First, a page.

At some point between Aug. 14 and Aug. 31, Sherron S. Watkins, a vice president of corporate development at Enron, sent a letter to CEO Ken Lay, declaring that she was "incredibly nervous that we will implode in a wave of accounting scandals." As the New York Times reported Tuesday, the letter "expressed anguish" about an array of complex partnerships set up by Enron executives.
Her words were prophetic. In November, Enron's announcement that it was slashing the value of its shareholder equity because of losses associated with the partnerships triggered the implosion of the company.
On Aug. 14, Enron's then-CEO, Jeffrey Skilling, resigned, reportedly for personal reasons. On Aug. 20, Business Week interviewed Ken Lay. Here's an excerpt:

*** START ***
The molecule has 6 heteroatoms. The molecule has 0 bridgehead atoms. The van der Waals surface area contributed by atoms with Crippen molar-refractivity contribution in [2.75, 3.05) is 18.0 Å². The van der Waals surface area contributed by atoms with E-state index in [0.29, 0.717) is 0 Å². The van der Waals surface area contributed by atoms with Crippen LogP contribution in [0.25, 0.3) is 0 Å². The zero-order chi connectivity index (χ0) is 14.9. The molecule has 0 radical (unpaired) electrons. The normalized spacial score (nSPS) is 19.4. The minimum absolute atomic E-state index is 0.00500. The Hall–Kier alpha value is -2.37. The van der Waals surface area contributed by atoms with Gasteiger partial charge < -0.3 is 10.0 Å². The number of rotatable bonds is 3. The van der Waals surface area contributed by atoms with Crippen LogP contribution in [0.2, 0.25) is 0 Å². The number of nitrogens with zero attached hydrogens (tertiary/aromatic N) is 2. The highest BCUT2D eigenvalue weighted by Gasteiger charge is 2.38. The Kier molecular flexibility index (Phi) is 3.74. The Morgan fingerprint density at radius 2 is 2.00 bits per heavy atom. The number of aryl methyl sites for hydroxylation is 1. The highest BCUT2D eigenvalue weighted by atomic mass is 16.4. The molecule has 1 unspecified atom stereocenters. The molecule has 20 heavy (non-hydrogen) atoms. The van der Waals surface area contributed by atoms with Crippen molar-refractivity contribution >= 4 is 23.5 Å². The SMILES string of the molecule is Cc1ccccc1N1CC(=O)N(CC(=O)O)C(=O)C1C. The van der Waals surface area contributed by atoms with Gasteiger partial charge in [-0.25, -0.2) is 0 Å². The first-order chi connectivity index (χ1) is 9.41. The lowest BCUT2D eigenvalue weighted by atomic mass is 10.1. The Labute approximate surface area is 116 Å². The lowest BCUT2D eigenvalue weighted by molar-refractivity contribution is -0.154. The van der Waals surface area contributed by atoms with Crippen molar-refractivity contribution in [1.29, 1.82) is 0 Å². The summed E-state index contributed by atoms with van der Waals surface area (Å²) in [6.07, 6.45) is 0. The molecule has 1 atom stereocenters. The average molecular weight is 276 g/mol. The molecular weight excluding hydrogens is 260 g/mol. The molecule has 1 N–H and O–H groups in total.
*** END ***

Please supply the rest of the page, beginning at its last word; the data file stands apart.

"Q: There has been some concern among investors that perhaps there is more to his [Skilling's] resignation than meets the eye, perhaps accounting or other issues that have yet to come to light. Is there anything more?
"A: There are absolutely no problems that had anything to do with Jeff's departure. There are no accounting issues, no trading issues, no reserve issues, no previously unknown problem issues. The company is probably in the strongest and best shape that it has ever been in.
"There are no surprises. We did file our 10-Q [with the Securities & Exchange Commission] a few days ago [Aug. 14]. And, if there were any serious problems, they would be in there. If there's anything material and we're not reporting it, we'd be breaking the law. We don't break the law."
Thanks to reader Patricia Sierra for bringing the Business Week interview to Salon's attention.